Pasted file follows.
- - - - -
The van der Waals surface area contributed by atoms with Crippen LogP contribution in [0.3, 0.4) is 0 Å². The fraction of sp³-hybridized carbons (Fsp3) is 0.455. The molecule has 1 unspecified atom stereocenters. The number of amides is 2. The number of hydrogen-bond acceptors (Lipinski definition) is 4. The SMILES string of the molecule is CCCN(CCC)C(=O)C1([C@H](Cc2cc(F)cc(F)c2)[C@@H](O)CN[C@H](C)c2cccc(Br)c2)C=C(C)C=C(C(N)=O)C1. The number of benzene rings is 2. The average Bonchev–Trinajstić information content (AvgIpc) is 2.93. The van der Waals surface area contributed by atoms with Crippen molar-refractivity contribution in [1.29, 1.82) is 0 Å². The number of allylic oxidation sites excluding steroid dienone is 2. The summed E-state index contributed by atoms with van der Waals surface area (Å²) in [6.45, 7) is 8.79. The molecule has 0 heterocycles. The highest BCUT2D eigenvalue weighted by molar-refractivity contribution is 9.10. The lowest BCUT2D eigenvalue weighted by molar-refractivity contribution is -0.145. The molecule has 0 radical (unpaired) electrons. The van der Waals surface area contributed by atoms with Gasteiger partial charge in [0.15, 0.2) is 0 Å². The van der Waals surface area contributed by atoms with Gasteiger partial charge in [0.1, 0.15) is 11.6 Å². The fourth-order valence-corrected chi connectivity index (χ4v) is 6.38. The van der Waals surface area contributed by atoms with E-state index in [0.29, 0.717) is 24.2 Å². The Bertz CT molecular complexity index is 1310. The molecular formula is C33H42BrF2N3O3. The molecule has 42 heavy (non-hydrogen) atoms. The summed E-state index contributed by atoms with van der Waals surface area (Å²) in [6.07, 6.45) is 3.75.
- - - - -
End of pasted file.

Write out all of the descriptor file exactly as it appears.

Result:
The van der Waals surface area contributed by atoms with Crippen LogP contribution in [0.3, 0.4) is 0 Å². The fraction of sp³-hybridized carbons (Fsp3) is 0.455. The molecule has 1 unspecified atom stereocenters. The number of amides is 2. The number of hydrogen-bond acceptors (Lipinski definition) is 4. The SMILES string of the molecule is CCCN(CCC)C(=O)C1([C@H](Cc2cc(F)cc(F)c2)[C@@H](O)CN[C@H](C)c2cccc(Br)c2)C=C(C)C=C(C(N)=O)C1. The number of benzene rings is 2. The average Bonchev–Trinajstić information content (AvgIpc) is 2.93. The van der Waals surface area contributed by atoms with Crippen molar-refractivity contribution in [1.29, 1.82) is 0 Å². The number of allylic oxidation sites excluding steroid dienone is 2. The summed E-state index contributed by atoms with van der Waals surface area (Å²) in [6.45, 7) is 8.79. The molecule has 0 heterocycles. The highest BCUT2D eigenvalue weighted by molar-refractivity contribution is 9.10. The lowest BCUT2D eigenvalue weighted by molar-refractivity contribution is -0.145. The molecule has 0 radical (unpaired) electrons. The van der Waals surface area contributed by atoms with Gasteiger partial charge in [0.15, 0.2) is 0 Å². The van der Waals surface area contributed by atoms with Gasteiger partial charge in [0.1, 0.15) is 11.6 Å². The fourth-order valence-corrected chi connectivity index (χ4v) is 6.38. The van der Waals surface area contributed by atoms with E-state index in [0.29, 0.717) is 24.2 Å². The Bertz CT molecular complexity index is 1310. The molecular formula is C33H42BrF2N3O3. The molecule has 42 heavy (non-hydrogen) atoms. The summed E-state index contributed by atoms with van der Waals surface area (Å²) in [6.07, 6.45) is 3.75.